Eventually I figured that no amount of praying would change this weather and I'd have to continue with my planned route. I took a quick bus up to Dong Ha, a small town that sits just south of the DMZ and was razed by US bombers during the war. There was only one other foreigner in town, an American veteran named John. He'd served in and around the DMZ during the war and had come back to Dong Ha to face the demons that still haunted him over thirty years later. My plans to cruise the battlefields in the area by myself on a motorbike were doused by the still inclement weather, so I bit the bullet and joined a tour bus with John. The most interesting sight of the day was the Vinh Moc tunnels which were used by the Viet Cong as living quarters and a supply route during times of intense US bombing raids. Amazingly, the 2km network of tunnels, split over three levels, and complete with meeting room, kitchen and infirmary have been left untouched and visitors (accompanied by a guide) can see what life would have been like for the hundreds of Vietnamese who lived here for over seven years.

It was an eerie experience. The tunnels are only about 1.6 meters high and about 1.3 meters wide. The rain seeping through the clay walls and ceiling meant that walking through was a slippery and muddy experience. The only thing that stopped us from becoming completely lost were the dim 20 watt light bulbs that government had installed every 10 meters or so. John and I had split from the main group as we explored an enclave of residential caves and air- ventilation shafts. How could people spend their entire lives down here? I'd have gone crazy within days. I walked into a residential 'hole', trying to gauge how many people could have squeezed in �

� and then everything went dark.

The unreliable electricity supply to the tunnels had been cut off and with it went the lights. I froze for a second, realising that when you're 15 meters underground with no light, pitch darkness is bound to follow. Oh well, I figured, no need to get nervous. We'd just wait until the electricity supply was restored and then find our way out like two calm, rational adults.

But that plan, of course, would have required the presence of two calm, rational adults. John, you see, took this opportunity to muster together the finest strands of his poetic and complex command of the English language in order to express his true feelings on the situation.

"Oh fuck," he said. "Relax," I assured him, "the lights will come back on in a second." "No," he replied with a noticeably anxious tone seeping through his mid-western drawl, "you don't understand. I'm claustrophobic. Very fucking claustrophobic."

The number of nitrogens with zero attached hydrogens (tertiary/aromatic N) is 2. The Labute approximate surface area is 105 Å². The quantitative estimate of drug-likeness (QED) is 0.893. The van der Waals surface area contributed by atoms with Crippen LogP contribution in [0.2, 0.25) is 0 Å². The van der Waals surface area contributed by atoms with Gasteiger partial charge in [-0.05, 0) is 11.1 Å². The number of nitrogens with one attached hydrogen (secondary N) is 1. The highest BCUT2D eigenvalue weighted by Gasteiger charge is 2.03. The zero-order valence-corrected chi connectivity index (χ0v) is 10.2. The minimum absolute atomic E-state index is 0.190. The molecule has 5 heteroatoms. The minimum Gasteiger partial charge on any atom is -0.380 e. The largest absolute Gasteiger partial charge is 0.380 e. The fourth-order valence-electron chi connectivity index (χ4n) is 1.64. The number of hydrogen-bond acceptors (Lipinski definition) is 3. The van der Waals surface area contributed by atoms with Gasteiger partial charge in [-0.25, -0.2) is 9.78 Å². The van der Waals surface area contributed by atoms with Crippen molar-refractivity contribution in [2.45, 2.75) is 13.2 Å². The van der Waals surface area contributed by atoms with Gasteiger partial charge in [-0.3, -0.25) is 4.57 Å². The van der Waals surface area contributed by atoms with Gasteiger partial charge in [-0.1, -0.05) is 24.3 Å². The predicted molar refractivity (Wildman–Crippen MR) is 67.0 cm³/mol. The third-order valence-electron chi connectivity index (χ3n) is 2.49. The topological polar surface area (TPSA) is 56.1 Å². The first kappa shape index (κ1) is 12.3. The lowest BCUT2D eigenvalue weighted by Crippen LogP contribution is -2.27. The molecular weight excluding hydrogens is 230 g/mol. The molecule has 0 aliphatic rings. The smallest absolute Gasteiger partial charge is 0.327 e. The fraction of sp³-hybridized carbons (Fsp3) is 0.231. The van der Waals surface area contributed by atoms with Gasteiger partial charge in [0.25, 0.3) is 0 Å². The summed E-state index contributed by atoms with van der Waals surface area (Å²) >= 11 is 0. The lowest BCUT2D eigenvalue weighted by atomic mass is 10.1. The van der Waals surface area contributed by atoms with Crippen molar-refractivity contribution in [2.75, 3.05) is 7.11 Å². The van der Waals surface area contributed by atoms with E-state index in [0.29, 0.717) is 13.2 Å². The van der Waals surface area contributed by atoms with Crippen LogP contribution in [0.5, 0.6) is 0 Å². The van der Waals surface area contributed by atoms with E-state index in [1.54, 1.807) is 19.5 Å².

Having kindly informed me of his mental state, I suppose John felt comfortable enough to proceed freaking out before my eyes (which of course made no difference because I couldn't see a thing). The panting, shaking and "I'm going to die, I have to get out of here" mutterings that filled the next two minutes and seemed to increase in both frequency and pitch with each second left us with no choice, we'd have to try and find our way out despite the darkness before John lost it entirely.

With the former medal-earning soldier nothing more than a blubbering mess by my side, I figured it was pretty much up to me. I strained to listen for the tour group in the tunnels somewhere, but heard nothing but John's wheezing breath. We'd split from the group a long time ago and there was little chance of finding them again within the Vinh Moc labyrinth. So instead I tried to mentally retrace our steps and orientate myself, hoping that if we headed east we'd eventually end up at one of the beach exits.

I remember ... pausing for a moment to reflect on the turn of events that had led me to be half a world away from home, lost in a pitch black underground maze of tunnels, coated in mud and racing against the clock to find my way out before a crazed Vietnam vet lost his tenuous grasp on sanity beside me.
After I helped John to his feet, we began a slow waddle / crawl through the tunnels of Vinh Moc, suddenly appreciative of what it means to be totally blind. Without any light to guide us, I had to grope along the muddy clay walls to feel for forks in the tunnels or any familiar object that might have given me an indication as to our location. I can't recall how long we stumbled around in total darkness for, though I'd swear it was for hours. Nor can I recall the number of times we slipped and fell over into the muddy pools of water by our feet, only to scramble back up and struggle on. I do, however remember John's incessant mumblings ("What have I done?" / "I'm going to die." / "What did I do to these people?") and pausing for a moment to reflect on the turn of events that had led me to be half a world away from home, lost in a pitch black underground maze of tunnels, coated in mud and racing against the clock to find my way out before a crazed Vietnam vet lost his tenuous grasp on sanity beside me.